• Can you get off the beaten path at the beaten path destination? At the South Rim of the Grand Canyon, the average visitor stands on the rim and gazes at the Canyon for 15 minutes before going to eat at a restaurant. If you hike below the Rim, particularly if you avoid the Bright Angel and South Kaibab, you will see very few people and experience the true wilderness nature of the Canyon. Alternatively, avoid the South Rim and go to the North Rim that has many fewer visitors and still offers amazing vistas and great hiking.

  • Can you mix a little beaten path with a little off the beaten path? Just like I don't think you should visit Italy without seeing Florence sometime in your life, I also don't think you have seen Italy if you only go to the cities. Walking the countryside of Italy will give you a completely different perspective on Italy's history and culture.

The bottom line is that the beaten path leads to some pretty amazing places. Using these strategies hopefully you can enjoy them without the crowds!


Our EBook will help you get ready ready for your next interational trip

Topics: adventure travel, travel tips, preparation

Travel Tips: Surviving Holiday Air Travel

Posted by Katie Flanagan on Dec 14, 2012 5:00:00 AM

Neck Pillow resized 600

If you are leaving on a jet plane this month to spend time with friends or family, then airports are likely a part of your holiday plan. Planning ahead with these five airport travel tips can bring a bit of cheer to your holiday air travel experience, turning long days in airports and airplanes into productive and peaceful periods when in route.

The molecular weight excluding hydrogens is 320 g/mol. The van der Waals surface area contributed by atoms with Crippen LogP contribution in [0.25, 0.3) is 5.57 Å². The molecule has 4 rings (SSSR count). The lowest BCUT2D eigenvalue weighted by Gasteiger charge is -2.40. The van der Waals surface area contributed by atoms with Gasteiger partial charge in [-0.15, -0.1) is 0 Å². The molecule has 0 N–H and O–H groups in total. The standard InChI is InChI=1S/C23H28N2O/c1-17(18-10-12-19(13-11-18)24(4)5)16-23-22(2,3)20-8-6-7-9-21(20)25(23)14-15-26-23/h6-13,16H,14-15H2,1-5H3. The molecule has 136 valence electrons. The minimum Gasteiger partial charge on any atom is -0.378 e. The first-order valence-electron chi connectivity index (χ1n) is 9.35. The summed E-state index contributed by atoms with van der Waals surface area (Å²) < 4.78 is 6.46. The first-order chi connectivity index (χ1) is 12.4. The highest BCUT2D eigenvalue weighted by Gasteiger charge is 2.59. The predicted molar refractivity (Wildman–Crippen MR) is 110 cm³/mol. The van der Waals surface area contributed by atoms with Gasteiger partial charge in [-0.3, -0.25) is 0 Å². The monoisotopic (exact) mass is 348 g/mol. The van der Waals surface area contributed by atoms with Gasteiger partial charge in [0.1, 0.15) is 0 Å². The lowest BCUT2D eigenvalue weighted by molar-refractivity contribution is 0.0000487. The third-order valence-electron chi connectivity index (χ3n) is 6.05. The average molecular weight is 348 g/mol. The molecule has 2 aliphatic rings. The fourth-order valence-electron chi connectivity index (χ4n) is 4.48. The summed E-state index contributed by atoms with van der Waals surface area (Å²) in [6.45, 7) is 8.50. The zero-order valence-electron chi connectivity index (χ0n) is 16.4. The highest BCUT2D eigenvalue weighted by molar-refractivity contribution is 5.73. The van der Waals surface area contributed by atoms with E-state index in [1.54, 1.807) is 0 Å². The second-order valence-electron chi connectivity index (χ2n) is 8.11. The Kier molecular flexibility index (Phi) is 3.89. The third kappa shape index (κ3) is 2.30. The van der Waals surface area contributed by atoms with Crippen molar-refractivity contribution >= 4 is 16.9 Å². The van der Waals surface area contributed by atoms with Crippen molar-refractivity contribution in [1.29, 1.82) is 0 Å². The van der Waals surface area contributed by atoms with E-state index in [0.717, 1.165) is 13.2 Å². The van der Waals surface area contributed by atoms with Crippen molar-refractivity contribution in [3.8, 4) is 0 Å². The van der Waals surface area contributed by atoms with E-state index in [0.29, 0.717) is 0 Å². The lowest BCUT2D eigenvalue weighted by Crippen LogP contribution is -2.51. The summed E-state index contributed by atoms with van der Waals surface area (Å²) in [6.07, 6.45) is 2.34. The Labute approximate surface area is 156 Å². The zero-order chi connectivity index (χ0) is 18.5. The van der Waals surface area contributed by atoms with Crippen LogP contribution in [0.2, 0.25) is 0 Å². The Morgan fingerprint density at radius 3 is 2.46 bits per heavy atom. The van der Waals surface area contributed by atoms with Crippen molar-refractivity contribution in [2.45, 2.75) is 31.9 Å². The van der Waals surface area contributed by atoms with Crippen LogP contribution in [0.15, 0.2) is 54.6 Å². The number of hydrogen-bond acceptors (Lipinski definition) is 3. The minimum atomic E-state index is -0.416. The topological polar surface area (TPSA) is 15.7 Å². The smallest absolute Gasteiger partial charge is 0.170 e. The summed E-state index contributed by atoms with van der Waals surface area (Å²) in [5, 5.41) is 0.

• BYOWB. That’s Bring Your Own Water Bottle. By now, most of us know that liquids are a “no, no” when going through security lines. But empty water bottles are not! On the other side of the body scanner, you can fill your bottle up FOR FREE (as opposed to the $2.00 or bottled water costs from vendors). It is easy to get dehydrated when flying, so having a water bottle in hand can help you water your body. If water doesn’t satisfy you – pack a few Crystal Lights to go packets. And if HOT beverages make you smile, bring along a packet of hot chocolate mix or a tea bag; Starbucks (and most airport vendors) will give you a cup of hot water for FREE – no questions asked.

  • Sleep Easier. I may look silly with a bright red cushion wrapped around my neck – but waking up rested without a kink in my neck is worth a little awkwardness. I swear by neck pillows. I have literally slept for multiple hours on planes using mine. I have a fluffy red one that deflates (for easy stow). At about $10 a piece, they are worth the small investment. Two other items that help me sleep easier on planes are ear plugs (we’ve all had crying babies on our flights) and sleep masks (not sure about you – but I snooze better when it’s dark). At takeoff – when you’re decked out in your sleep gear, you may look a little funny – but the other passengers will envy your preparedness and ability to arrive at your destination rested.

  • Food. It’s no secret that airport food is expensive and offers few healthy options. And News Flash – airlines have drastically cut back on free inflight food. So bring your own! Suggestions include – dried fruit or trail mix in a Ziploc bag, string cheese, beef jerky, an apple, banana, or a JIF peanut butter “to go” cup. These are healthy and inexpensive snacks to hold you over until a sensible meal is in reach.